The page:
Business

Consumer confidence edges up as shoppers say: 'We'll get spending'

A Danske Bank report suggests that the consumer appetite for spending is gradually returning in Northern Ireland.
Gary McDonald Business Editor

WITH lockdown easing, consumer appetite for spending is gradually returning in Northern Ireland, according to fresh analysis from Danske Bank.

One in five (21 per cent) of respondents to its latest Consumer Confidence Index say they plan to spend more on big ticket items like cars or home improvements (44 per cent plan to spend less).

Even more (23 per cent) indicated that they expect their financial position to improve over the next year, though given the obvious worries about a rise in unemployment and falling house prices caused by the coronavirus crisis, 33 per cent fear it will deteriorate.

Some 17 per cent expect to become less secure in their jobs, according to the index, which revealed that consumer confidence levels in Northern Ireland increased slightly in the second quarter but stay well below where they were this time last year.

The index increased to 122 in Q2, up from 119 in the first quarter of 2020 but still significantly below the reading of 136 posted in the second quarter of 2019.

Field work was carried out during June just as the lockdown restrictions had started to be gradually eased, and there appeared to be a modicum of a feel-better factor.

Danske Bank chief economist Conor Lambe said: “As the economy started to reopen, confidence levels increased slightly. But while welcome, sentiment is lower than in the second quarter of last year, so we must hope for further increases going forward to provide some momentum to what is likely to be a very gradual economic recovery.”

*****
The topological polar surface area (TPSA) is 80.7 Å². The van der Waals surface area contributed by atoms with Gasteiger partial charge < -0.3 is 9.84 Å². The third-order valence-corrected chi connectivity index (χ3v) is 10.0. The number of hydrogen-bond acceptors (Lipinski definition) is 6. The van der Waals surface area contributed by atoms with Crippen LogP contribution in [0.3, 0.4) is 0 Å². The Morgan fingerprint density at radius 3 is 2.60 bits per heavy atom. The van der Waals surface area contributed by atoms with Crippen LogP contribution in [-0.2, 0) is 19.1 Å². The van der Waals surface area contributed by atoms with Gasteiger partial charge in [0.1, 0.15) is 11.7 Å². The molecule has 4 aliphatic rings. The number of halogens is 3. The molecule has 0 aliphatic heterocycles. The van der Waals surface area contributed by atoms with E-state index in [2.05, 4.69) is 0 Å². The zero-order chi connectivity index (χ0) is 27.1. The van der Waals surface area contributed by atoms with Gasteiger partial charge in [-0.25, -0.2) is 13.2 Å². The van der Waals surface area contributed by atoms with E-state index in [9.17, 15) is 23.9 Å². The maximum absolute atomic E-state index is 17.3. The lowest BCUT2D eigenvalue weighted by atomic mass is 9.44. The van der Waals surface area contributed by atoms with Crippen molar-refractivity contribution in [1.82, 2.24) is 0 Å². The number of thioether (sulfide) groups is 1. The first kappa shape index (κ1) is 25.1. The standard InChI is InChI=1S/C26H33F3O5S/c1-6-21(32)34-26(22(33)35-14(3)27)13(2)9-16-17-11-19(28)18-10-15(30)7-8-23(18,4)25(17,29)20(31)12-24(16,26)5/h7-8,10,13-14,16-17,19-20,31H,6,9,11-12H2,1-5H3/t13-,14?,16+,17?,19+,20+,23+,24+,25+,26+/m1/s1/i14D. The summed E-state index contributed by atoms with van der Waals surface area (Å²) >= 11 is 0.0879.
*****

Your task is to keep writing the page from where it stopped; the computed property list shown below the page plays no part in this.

When asked what had the largest positive impact on their confidence levels, 30 per cent of respondents pointed to the gradual easing of lockdown. A further 16 per cent of people said that government measures aimed at protecting jobs and incomes, such as the furlough scheme, had a positive impact on sentiment. Ten per cent of consumers also cited low interest rates as a positive.

But the coronavirus pandemic clearly continues to weigh heavily on confidence levels.

Mr Lambe added: “These findings suggest the unprecedented step of having to shut down large parts of the economy due to the pandemic is likely to influence consumer behaviour and willingness to spend for some time to come.”

Brexit continues to be an area of concern for consumers, with 15 per cent saying the government’s longer-term objectives had adversely impacted them and a further 9 per cent of people saying the status of the negotiations was the factor that had the largest negative impact on how they were feeling.

Mr Lambe said: “Given the considerable uncertainty around what will happen when the transition period ends, many consumers continued to regard Brexit as having a negative impact on their confidence levels.

“For Northern Ireland businesses, it's important they recognise that Brexit remains a live issue and take what steps they can now to be as prepared as possible for the changes taking effect from the beginning of next year.”

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